CRM Special Report: Untapped Gold
How to Extract Value From Open-ended Survey Responses
There is gold in open-ended survey responses. As opposed to close-ended questions where a respondent is given a finite selection of answers (e.g. very satisfied, satisfied), open-ended survey questions have no specific answers, and respondents are free to share their thoughts.
Direct marketers conducting surveys include open-ended questions to gather prospects’ or customers’ opinions on offers; acquire names; assure quality control; or, sometimes break the ice.
The words respondents choose to answer open-ended questions offer valuable insight that can be acted on to improve direct marketing results.
A Wealth of Information
Fairytale Brownies, a mail-order company based in Chandler, Ariz., understands the value of seeking customer opinion through surveys. The company inserts in each package of its brownies a survey card that asks an open-ended question such as, “How did the brownies taste?”
The company initially set up the survey for quality control purposes, but soon learned the responses, particularly to the open-ended question, provided it with useful information such as new product ideas. The survey also serves as a vehicle for building customer relationships. Respondents are asked if they would like a representative from Fairytale Brownies to call them, and if they say “yes,” someone does.
Although Fairytale Brownies learned the value of open-ended survey responses, many surveyors choose to ignore open-ended questions because, unlike multiple-choice questions, open-ended answers are difficult to analyze.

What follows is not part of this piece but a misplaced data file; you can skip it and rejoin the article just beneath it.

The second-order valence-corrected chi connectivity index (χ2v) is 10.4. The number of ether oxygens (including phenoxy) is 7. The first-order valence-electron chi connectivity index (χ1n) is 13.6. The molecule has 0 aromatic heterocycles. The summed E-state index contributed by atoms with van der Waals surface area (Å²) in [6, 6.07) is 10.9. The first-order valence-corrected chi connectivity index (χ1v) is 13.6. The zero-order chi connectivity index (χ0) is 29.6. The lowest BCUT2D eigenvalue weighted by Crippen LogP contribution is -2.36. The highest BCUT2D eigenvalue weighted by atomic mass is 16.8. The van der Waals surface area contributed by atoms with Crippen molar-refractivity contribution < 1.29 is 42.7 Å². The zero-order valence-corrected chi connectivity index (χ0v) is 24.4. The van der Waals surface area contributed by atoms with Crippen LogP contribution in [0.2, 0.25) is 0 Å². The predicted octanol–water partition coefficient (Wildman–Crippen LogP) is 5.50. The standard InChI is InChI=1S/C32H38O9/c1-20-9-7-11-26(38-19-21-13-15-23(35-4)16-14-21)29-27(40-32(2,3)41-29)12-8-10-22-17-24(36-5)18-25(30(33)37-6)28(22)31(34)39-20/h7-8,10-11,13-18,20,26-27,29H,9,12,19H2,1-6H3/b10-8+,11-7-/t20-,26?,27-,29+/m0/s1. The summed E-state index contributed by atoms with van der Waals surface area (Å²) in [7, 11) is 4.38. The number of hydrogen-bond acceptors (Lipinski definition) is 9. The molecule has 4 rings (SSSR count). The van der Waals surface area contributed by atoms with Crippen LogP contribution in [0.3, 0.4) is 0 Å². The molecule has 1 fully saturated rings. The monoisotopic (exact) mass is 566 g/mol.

The standard method of analyzing open-ended survey responses is to assign codes (usually numbers) to the different responses. The person analyzing the open-ended responses develops a set of response categories that adequately represent the answers given. Then the number of answers that fall into each category is determined. For example, if survey participants were asked, “What features of a product most satisfy you?” their answers probably can be represented on a continuum of response options. Coding typically is done after the survey is completed, because the list of possible answers can only be generated after the survey has been conducted. There are, however, cases when the coding can start before the survey ends. This can be done manually or by using one of a number of software programs that can assist in accelerating the coding process. Coding is critical, because it enables the responses to be statistically analyzed.